3. The initial lens had an m67 mount this is now submerged by the collar of the wwl-1b The original wwl-1 has a float made of devynilcell or whatever is called with some screws this came out some time later The bayonet was a discussion about reusing inon LD mount however the lens was larger and the torque higher With regards to quality it is down to the lens the olympus zoom you tested is very average best result were with the panasonic 14-42mm non power zoom but this was not supported and had no zoom gear however I had already worked out the 35 port fitted and made a 3d printed gear Yet this is a cheap 5 blades lens vs the 7 of the sony 28mm that is also a prime Sent from my iPhone using Tapatalk
  4. Those however are mechanical devices with no electronic They do not address the issue of modern cameras and are manual focus only So I think it is not the same thing as the equivalent resolution of a film camera was around 2000 lpw Sent from my iPhone using Tapatalk
  5. That in the image is like a reflector of a mains powered studio light The hole in the middle is for a modelling light and a circular bulb is mounted around it The seacam strobes are very similar however as there is less space and the whole thing is inside a housing the effectiveness drops Contrary to what most people think light is more even when you are close to a softbox Once you are far away all lights starts to be more of a point source and the diffusion effects drops Sent from my iPhone using Tapatalk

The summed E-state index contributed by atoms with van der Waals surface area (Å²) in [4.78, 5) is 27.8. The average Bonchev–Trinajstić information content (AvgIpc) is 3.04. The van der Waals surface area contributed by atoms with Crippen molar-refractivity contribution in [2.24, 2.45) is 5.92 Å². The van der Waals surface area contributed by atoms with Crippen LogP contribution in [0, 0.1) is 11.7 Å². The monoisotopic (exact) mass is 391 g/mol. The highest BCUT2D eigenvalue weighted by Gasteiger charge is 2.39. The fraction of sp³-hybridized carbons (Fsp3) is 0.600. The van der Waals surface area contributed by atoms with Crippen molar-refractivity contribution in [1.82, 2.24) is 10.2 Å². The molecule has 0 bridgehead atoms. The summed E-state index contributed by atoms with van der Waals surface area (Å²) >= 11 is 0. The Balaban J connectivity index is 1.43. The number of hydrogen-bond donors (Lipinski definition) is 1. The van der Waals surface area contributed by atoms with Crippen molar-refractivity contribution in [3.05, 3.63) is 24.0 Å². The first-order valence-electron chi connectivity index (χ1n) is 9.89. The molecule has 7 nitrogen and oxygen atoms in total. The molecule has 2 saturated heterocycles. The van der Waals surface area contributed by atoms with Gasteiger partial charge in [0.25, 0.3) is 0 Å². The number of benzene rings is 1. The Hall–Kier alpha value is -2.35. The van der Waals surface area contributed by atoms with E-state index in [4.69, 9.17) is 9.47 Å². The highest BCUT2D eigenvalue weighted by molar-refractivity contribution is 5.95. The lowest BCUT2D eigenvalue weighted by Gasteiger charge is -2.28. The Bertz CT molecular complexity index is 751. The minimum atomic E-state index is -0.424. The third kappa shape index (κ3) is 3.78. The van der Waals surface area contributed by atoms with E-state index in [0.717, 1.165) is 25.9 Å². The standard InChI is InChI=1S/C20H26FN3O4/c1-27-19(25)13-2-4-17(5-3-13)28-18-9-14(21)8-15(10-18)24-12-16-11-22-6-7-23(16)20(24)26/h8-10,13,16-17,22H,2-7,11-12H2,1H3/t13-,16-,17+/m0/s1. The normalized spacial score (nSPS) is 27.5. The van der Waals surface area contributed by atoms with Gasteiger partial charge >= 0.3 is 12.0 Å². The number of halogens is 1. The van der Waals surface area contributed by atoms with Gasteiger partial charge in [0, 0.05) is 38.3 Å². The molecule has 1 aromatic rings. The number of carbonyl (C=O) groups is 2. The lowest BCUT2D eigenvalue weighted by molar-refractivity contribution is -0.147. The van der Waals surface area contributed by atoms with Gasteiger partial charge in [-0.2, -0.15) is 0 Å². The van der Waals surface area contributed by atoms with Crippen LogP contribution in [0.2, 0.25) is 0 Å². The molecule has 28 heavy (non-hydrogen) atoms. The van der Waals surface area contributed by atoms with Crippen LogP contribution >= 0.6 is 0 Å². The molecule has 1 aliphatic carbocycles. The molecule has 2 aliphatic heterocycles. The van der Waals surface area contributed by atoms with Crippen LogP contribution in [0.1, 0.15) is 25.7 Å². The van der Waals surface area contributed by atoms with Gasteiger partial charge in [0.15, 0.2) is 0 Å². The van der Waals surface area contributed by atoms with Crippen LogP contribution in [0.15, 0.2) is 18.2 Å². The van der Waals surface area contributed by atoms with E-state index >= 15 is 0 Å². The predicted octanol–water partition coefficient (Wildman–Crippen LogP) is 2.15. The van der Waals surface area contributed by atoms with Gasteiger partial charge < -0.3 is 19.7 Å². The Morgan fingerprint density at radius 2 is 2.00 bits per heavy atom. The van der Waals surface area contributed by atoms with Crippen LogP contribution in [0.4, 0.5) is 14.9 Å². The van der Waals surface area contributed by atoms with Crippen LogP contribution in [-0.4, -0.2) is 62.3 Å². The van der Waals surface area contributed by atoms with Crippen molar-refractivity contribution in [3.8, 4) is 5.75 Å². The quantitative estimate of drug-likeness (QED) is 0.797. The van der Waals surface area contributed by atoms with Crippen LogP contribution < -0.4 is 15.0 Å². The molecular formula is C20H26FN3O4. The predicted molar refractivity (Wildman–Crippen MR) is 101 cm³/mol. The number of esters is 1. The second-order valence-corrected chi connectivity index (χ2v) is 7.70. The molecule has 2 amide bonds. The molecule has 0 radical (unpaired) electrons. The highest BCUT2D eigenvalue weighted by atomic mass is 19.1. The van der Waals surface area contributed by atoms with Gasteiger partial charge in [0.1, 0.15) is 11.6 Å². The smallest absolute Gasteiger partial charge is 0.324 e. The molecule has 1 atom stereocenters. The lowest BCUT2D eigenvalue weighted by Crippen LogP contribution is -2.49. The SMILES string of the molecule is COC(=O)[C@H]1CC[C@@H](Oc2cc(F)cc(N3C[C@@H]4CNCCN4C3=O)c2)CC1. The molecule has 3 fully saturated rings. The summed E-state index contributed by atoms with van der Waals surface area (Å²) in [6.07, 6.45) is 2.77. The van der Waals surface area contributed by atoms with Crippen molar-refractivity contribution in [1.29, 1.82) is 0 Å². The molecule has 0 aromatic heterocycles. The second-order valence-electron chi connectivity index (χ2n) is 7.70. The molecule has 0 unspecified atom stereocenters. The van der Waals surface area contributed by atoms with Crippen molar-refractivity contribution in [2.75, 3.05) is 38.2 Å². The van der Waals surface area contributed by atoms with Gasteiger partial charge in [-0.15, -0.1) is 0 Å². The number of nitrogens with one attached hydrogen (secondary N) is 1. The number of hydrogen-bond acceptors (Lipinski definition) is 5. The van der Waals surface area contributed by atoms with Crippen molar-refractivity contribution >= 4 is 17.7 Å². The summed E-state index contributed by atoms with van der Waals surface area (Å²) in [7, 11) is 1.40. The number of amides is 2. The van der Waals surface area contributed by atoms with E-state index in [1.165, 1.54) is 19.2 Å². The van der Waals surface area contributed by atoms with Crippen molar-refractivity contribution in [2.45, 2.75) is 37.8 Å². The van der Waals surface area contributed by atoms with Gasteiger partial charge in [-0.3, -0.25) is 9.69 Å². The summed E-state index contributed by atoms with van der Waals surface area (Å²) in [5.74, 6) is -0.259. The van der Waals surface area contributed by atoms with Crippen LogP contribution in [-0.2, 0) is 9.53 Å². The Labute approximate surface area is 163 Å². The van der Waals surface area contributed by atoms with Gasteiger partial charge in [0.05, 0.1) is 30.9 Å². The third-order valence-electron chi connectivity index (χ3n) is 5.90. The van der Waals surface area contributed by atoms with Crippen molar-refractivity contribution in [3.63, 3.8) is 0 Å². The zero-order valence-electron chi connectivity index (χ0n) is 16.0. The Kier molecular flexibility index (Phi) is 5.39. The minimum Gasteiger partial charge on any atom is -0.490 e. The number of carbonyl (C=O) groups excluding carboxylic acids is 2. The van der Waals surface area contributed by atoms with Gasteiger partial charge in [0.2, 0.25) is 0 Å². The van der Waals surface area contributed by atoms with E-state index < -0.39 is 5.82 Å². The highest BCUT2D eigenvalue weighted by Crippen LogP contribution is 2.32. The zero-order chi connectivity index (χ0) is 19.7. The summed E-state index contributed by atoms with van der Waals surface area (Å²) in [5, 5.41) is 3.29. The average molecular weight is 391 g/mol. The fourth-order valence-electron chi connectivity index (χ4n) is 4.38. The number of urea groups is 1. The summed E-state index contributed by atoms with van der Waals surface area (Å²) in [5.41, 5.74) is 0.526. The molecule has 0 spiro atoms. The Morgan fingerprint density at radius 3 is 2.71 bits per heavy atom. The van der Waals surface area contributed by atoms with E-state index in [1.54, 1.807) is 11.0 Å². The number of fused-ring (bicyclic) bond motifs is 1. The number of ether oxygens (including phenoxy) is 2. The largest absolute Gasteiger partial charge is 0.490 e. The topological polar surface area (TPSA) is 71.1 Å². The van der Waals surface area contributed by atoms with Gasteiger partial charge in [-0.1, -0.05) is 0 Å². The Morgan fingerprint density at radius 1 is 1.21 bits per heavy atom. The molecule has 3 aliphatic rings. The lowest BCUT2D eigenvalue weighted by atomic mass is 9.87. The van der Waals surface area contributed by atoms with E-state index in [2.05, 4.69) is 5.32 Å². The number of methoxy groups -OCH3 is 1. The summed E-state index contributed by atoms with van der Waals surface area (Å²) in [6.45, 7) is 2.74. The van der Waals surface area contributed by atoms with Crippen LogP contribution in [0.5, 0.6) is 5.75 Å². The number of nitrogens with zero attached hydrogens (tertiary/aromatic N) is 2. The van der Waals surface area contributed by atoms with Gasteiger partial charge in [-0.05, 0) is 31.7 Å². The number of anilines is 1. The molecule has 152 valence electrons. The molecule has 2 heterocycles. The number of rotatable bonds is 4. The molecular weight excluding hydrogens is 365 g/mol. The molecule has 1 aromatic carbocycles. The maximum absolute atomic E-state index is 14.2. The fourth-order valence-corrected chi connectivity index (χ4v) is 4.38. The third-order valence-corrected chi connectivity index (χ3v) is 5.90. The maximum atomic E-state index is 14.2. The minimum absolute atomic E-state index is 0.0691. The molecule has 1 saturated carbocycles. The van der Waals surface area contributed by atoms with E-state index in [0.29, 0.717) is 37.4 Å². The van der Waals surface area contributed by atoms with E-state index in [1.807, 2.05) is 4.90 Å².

6. This is very strange as the strobe should recharge after firing and then when you turn it back on the condenser is still charged so the light should come up immediately For me this is an issue with the electronics not with the batteries as the second time around there would not be a recharge of the condenser
  7. Just a quick update as I have also refreshed some standard eneloop and broadly all have stayed at 1800 mAh or more with one exception Yes the Wh delivered by the eneloop was 1.95 while the eneloop pro bought the same year stayed at 2.48 So althought the ratio drops from the initial 2.5/1.9=1.3 to 1.27 there is essentially no reason whatsover to buy eneloop vs eneloop pro other than lifetime duration If you change batteries each dive and have two sets you need to go through at least 500-600 dives before the batteries are trash assuming you followed all usage guidelines. If you did not you would kill eneloop as well as eneloop pro